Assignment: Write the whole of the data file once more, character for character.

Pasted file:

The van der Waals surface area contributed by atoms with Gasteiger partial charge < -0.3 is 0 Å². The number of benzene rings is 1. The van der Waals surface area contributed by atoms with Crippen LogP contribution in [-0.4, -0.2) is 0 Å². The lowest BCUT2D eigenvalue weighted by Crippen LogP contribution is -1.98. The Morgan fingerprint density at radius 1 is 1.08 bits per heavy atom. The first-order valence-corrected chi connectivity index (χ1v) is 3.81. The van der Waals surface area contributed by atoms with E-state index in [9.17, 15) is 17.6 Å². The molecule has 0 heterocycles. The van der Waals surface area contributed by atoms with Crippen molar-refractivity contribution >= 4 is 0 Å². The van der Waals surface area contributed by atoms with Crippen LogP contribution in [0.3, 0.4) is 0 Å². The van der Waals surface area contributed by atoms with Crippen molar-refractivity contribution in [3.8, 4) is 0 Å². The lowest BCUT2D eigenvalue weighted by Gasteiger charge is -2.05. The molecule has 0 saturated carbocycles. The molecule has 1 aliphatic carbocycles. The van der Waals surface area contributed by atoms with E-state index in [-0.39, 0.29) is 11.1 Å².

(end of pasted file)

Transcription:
The van der Waals surface area contributed by atoms with Gasteiger partial charge < -0.3 is 0 Å². The number of benzene rings is 1. The van der Waals surface area contributed by atoms with Crippen LogP contribution in [-0.4, -0.2) is 0 Å². The lowest BCUT2D eigenvalue weighted by Crippen LogP contribution is -1.98. The Morgan fingerprint density at radius 1 is 1.08 bits per heavy atom. The first-order valence-corrected chi connectivity index (χ1v) is 3.81. The van der Waals surface area contributed by atoms with E-state index in [9.17, 15) is 17.6 Å². The molecule has 0 heterocycles. The van der Waals surface area contributed by atoms with Crippen molar-refractivity contribution >= 4 is 0 Å². The van der Waals surface area contributed by atoms with Crippen LogP contribution in [0.3, 0.4) is 0 Å². The van der Waals surface area contributed by atoms with Crippen molar-refractivity contribution in [3.8, 4) is 0 Å². The lowest BCUT2D eigenvalue weighted by Gasteiger charge is -2.05. The molecule has 0 saturated carbocycles. The molecule has 1 aliphatic carbocycles. The van der Waals surface area contributed by atoms with E-state index in [-0.39, 0.29) is 11.1 Å².